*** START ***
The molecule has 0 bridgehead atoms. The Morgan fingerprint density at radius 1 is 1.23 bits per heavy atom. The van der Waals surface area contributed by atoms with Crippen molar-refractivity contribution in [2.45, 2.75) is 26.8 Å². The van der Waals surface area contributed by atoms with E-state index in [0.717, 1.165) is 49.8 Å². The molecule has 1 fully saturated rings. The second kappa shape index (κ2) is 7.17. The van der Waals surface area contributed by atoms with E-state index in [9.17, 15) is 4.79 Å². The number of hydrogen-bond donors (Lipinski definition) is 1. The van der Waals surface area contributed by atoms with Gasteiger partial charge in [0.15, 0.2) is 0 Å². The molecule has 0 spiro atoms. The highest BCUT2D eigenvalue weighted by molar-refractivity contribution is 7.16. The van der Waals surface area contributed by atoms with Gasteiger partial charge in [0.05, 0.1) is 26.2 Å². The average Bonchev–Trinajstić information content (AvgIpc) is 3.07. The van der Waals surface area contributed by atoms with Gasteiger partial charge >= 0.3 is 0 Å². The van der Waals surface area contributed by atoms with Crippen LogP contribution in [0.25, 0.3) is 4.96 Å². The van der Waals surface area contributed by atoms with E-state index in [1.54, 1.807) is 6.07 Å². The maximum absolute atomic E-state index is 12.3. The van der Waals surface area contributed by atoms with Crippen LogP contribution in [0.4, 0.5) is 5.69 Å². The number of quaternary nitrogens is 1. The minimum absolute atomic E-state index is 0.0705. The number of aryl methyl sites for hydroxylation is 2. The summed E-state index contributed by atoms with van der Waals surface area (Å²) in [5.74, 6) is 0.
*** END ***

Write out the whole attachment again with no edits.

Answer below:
The molecule has 0 bridgehead atoms. The Morgan fingerprint density at radius 1 is 1.23 bits per heavy atom. The van der Waals surface area contributed by atoms with Crippen molar-refractivity contribution in [2.45, 2.75) is 26.8 Å². The van der Waals surface area contributed by atoms with E-state index in [0.717, 1.165) is 49.8 Å². The molecule has 1 fully saturated rings. The second kappa shape index (κ2) is 7.17. The van der Waals surface area contributed by atoms with E-state index in [9.17, 15) is 4.79 Å². The number of hydrogen-bond donors (Lipinski definition) is 1. The van der Waals surface area contributed by atoms with Gasteiger partial charge in [0.15, 0.2) is 0 Å². The molecule has 0 spiro atoms. The highest BCUT2D eigenvalue weighted by molar-refractivity contribution is 7.16. The van der Waals surface area contributed by atoms with Gasteiger partial charge in [0.05, 0.1) is 26.2 Å². The average Bonchev–Trinajstić information content (AvgIpc) is 3.07. The van der Waals surface area contributed by atoms with Gasteiger partial charge >= 0.3 is 0 Å². The van der Waals surface area contributed by atoms with Crippen LogP contribution in [0.25, 0.3) is 4.96 Å². The van der Waals surface area contributed by atoms with E-state index in [1.54, 1.807) is 6.07 Å². The maximum absolute atomic E-state index is 12.3. The van der Waals surface area contributed by atoms with Crippen LogP contribution in [0.4, 0.5) is 5.69 Å². The number of quaternary nitrogens is 1. The minimum absolute atomic E-state index is 0.0705. The number of aryl methyl sites for hydroxylation is 2. The summed E-state index contributed by atoms with van der Waals surface area (Å²) in [5.74, 6) is 0.